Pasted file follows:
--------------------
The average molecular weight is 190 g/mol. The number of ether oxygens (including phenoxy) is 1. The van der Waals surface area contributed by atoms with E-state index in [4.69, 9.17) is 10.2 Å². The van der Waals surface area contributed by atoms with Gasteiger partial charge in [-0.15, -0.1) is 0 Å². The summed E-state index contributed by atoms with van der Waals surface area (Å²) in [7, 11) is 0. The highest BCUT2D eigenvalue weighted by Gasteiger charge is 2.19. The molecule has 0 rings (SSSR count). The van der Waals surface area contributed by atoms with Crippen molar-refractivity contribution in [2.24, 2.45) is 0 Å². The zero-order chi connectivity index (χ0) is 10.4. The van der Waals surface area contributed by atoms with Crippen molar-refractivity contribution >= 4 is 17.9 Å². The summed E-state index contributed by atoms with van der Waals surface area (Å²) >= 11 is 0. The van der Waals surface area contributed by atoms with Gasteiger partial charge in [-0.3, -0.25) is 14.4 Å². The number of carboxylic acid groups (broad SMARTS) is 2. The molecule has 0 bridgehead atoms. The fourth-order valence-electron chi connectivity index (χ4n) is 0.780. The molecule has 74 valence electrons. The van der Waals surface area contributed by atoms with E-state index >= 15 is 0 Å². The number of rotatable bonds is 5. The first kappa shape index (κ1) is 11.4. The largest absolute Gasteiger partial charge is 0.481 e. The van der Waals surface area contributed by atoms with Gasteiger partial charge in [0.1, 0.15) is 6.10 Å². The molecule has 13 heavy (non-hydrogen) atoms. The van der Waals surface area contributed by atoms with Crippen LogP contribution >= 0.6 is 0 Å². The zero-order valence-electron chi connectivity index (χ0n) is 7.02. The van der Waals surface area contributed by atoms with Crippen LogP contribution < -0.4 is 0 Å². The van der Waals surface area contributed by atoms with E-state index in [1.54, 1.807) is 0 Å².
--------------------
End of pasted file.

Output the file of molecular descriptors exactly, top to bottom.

The average molecular weight is 190 g/mol. The number of ether oxygens (including phenoxy) is 1. The van der Waals surface area contributed by atoms with E-state index in [4.69, 9.17) is 10.2 Å². The van der Waals surface area contributed by atoms with Gasteiger partial charge in [-0.15, -0.1) is 0 Å². The summed E-state index contributed by atoms with van der Waals surface area (Å²) in [7, 11) is 0. The highest BCUT2D eigenvalue weighted by Gasteiger charge is 2.19. The molecule has 0 rings (SSSR count). The van der Waals surface area contributed by atoms with Crippen molar-refractivity contribution in [2.24, 2.45) is 0 Å². The zero-order chi connectivity index (χ0) is 10.4. The van der Waals surface area contributed by atoms with Crippen molar-refractivity contribution >= 4 is 17.9 Å². The summed E-state index contributed by atoms with van der Waals surface area (Å²) >= 11 is 0. The van der Waals surface area contributed by atoms with Gasteiger partial charge in [-0.3, -0.25) is 14.4 Å². The number of carboxylic acid groups (broad SMARTS) is 2. The molecule has 0 bridgehead atoms. The fourth-order valence-electron chi connectivity index (χ4n) is 0.780. The molecule has 74 valence electrons. The van der Waals surface area contributed by atoms with E-state index >= 15 is 0 Å². The number of rotatable bonds is 5. The first kappa shape index (κ1) is 11.4. The largest absolute Gasteiger partial charge is 0.481 e. The van der Waals surface area contributed by atoms with Gasteiger partial charge in [0.1, 0.15) is 6.10 Å². The molecule has 13 heavy (non-hydrogen) atoms. The van der Waals surface area contributed by atoms with Crippen LogP contribution >= 0.6 is 0 Å². The zero-order valence-electron chi connectivity index (χ0n) is 7.02. The van der Waals surface area contributed by atoms with Crippen LogP contribution < -0.4 is 0 Å². The van der Waals surface area contributed by atoms with E-state index in [1.54, 1.807) is 0 Å².